Letter 36

Date 7/19 October 1851
Addressed to Aleksandra Tchaikovskaya and Ilya Tchaikovsky
Where written Saint Petersburg
Language Russian
Autograph Location Saint Petersburg (Russia): National Library of Russia (ф. 834, ед. хр. 33, л. 51–52)
Publication П. И. Чайковский. Письма к родным (1940), p. 33–34
П. И. Чайковский. Полное собрание сочинений, том V (1959), p. 38.
Notes Postscript to a letter from Nikolay Tchaikovsky dated "7 October 1851". Spelling and punctuation errors in the original text have not been indicated.

Text and Translation

Russian text
(original)
English translation
By Luis Sundkvist
Милые Папаша и Мамаша!

Вот уже это 2-рое письмо, которое я вам пишу.

Я опять совершенно привык с тех пор как Папаша уехал но ещё все когда вспомню об этих неделях как я у вас провел мне бывает скучно.

Тетя Лиза которая хотела приезжать ко мне совершенно забыла об нас забыла и ни разу у нас не была; причина я надеюсь та которую вам пишет Коля.

Надеясь на Декабрь и на Январь я очень, очень много утешаюсь и не замечая, как ско[ро] проходят минуты, часы, дни и недели. Мне кажется все что это не может быть! И душа моя как будто предчувствует что это непременно сбудется. И уже если Бог как будто предсказывает это, то неужели не сбудется!

Верно вы не захотите мои Ангелы, чтобы все наши надежды не исполнились? Неужели все воздушные замки, которые я строю не исполнятся? Мне странно об этом подумать. И значит что все эти надежды непременно исполнятся.

Поцелуйте Зину и всех братьев и сестер.

Целую ваши ручки и прошу вашего благословления.

Ваш Сын
П. Чайковский

Dear Papasha and Mamasha!

This is already the second letter which I am writing to you.

I have again got quite used to it since Papasha left, although whenever I recall those weeks and how I spent them with you, I still feel sad [1]. Aunt Liza, who wanted to come to me, has completely forgotten about us and hasn't once been to see us. I hope the reason for this is the one about which Kolya writes to you [2].

Setting my hopes on December and January, I console myself very, very much, and do not notice how quickly the minutes, hours, days, and weeks pass. I keep thinking that all this cannot happen! And my soul has a kind of presentiment that this will come true without fail. And given that God seems to be presaging this, surely this must now come true! [3]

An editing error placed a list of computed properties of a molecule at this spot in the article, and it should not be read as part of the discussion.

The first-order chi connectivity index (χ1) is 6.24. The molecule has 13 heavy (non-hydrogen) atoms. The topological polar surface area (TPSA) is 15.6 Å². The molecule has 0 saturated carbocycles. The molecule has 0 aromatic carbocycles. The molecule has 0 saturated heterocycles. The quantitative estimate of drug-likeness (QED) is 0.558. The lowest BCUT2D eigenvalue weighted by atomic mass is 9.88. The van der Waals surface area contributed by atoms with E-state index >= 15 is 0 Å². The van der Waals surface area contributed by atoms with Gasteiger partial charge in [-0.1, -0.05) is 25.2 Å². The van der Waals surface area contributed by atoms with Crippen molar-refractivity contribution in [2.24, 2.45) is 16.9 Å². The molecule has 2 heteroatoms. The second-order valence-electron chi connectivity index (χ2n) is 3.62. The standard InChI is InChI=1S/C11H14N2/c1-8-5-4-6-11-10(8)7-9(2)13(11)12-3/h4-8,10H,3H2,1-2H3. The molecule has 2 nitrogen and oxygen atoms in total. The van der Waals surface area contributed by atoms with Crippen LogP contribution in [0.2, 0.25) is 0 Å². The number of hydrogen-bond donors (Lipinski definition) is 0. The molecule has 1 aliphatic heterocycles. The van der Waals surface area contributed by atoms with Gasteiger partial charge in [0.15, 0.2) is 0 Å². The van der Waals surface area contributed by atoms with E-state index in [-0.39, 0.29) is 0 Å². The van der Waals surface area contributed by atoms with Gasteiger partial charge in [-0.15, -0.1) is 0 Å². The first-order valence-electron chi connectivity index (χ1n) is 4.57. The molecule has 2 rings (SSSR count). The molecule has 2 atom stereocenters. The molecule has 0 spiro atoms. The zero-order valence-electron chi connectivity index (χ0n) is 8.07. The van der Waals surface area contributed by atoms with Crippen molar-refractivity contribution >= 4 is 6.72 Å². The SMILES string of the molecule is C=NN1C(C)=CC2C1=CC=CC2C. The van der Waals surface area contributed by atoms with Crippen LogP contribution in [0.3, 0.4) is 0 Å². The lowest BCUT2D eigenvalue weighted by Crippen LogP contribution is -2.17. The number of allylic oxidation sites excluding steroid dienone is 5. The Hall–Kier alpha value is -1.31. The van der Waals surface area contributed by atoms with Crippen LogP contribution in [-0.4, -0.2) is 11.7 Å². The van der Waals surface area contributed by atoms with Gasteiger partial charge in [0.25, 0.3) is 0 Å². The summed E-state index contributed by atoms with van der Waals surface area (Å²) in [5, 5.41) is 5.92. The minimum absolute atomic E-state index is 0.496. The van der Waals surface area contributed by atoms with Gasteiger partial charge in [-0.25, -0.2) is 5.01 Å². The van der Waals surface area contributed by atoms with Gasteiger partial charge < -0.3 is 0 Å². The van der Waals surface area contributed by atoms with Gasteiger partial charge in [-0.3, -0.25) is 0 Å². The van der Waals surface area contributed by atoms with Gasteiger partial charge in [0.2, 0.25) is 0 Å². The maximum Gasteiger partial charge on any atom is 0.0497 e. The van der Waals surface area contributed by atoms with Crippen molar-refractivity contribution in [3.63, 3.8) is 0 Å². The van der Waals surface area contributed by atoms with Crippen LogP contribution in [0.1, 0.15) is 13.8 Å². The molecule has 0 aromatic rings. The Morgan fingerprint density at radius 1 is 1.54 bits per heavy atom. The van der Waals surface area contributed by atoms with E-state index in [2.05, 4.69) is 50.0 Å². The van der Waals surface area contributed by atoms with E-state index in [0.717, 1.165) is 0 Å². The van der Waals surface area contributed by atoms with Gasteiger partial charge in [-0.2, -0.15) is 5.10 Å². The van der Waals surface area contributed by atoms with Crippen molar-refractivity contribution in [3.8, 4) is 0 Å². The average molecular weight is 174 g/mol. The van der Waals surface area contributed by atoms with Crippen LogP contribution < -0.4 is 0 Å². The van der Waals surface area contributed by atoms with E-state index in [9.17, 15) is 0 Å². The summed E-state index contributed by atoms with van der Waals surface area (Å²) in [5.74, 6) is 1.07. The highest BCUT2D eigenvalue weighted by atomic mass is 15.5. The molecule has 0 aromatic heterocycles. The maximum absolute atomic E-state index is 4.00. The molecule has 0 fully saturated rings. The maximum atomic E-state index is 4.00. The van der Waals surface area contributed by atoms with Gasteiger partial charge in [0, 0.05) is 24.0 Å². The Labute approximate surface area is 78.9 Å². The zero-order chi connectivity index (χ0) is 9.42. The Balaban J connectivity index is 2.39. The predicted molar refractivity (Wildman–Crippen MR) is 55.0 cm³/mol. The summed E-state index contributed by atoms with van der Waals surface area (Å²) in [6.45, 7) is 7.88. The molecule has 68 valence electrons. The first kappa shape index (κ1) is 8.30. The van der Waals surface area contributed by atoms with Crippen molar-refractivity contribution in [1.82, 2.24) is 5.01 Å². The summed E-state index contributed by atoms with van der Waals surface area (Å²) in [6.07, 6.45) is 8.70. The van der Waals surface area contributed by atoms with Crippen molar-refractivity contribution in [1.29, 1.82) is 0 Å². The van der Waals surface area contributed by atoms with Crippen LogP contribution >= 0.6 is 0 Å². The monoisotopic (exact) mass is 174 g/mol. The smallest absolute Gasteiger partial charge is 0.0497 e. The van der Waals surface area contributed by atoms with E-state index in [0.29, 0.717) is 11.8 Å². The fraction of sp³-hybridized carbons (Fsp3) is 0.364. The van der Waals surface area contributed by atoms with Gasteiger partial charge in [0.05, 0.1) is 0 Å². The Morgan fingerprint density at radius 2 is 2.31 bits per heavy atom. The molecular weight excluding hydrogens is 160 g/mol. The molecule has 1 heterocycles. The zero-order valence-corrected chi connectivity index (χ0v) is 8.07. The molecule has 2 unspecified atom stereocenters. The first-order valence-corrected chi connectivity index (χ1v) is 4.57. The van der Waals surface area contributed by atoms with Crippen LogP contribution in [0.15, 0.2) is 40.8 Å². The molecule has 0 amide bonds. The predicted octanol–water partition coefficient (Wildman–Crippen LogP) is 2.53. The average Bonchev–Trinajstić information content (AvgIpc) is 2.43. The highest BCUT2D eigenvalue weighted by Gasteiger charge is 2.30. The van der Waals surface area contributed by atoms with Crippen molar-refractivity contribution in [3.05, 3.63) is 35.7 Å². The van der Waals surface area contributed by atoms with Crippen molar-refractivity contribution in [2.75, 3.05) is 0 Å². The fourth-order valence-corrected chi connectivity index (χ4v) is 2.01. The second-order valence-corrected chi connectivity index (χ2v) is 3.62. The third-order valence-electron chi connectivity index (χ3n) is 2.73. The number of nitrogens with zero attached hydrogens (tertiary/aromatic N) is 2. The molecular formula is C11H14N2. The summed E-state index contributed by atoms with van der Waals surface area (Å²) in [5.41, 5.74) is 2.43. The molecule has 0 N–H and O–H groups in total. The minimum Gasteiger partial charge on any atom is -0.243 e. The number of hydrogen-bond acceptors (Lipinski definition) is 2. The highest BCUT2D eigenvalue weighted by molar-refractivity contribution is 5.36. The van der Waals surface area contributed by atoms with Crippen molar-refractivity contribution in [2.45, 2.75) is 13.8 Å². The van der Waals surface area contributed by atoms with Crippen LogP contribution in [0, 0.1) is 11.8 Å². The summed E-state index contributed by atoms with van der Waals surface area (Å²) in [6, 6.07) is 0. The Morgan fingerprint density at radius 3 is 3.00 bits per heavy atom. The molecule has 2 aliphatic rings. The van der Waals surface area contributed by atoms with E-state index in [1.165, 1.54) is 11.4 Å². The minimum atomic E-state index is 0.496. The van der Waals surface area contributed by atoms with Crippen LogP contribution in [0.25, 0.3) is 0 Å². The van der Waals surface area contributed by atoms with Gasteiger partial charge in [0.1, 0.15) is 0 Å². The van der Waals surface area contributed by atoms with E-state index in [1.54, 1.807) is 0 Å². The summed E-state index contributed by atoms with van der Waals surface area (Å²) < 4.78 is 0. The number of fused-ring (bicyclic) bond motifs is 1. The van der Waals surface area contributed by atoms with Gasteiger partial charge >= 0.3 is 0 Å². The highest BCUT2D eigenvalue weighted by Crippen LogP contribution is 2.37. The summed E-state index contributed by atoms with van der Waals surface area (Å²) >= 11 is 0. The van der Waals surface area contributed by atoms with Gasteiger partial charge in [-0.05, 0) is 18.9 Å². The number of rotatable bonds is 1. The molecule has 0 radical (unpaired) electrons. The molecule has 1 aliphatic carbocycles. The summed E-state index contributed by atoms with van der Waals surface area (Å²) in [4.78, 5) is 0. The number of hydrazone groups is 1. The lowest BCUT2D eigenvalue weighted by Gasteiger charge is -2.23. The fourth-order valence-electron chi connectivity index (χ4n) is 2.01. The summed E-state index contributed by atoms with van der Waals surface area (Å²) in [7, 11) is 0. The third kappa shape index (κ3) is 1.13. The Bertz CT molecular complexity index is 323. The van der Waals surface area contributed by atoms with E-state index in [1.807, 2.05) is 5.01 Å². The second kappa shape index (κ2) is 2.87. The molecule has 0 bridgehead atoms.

You certainly cannot want all our hopes not to be fulfilled, can you, my Angels? Will the castles that I am building in the air really not come true? It is strange for me to think about that. And that means that all these hopes will definitely come true.

Kiss Zina and all my brothers and sisters.

I kiss your hands and ask for your blessing.

Your Son
P. Tchaikovsky

Notes and References

  1. In September Ilya Tchaikovsky had come to Saint Petersburg from Alapayevsk in order to visit his sons Pyotr and Nikolay, who were attending boarding-schools in the imperial capital. Ilya spent about three weeks with his sons before returning to the Urals  [back]
  2. In his letter to his parents Nikolay had written about the death of Mrs Shobert [who was probably the mother-in-law of Nikolay and Pyotr's maternal aunt Yelizaveta Shobert (née Assier) — note by Vladimir Zhdanov in П. И. Чайковский. Письма к родным (1940), p. 661  [back]
  3. During his visit Ilya Tchaikovsky seems to have explained to his sons that the whole family would be moving from Alapayevsk to Saint Petersburg the following spring, and that prior to that he (and possibly their mother too) would visit Pyotr and Nikolay again around Christmas or in January. Ilya did not in fact come to Saint Petersburg in January, but in early/mid May 1852 he did finally make the move to the capital with his family  [back]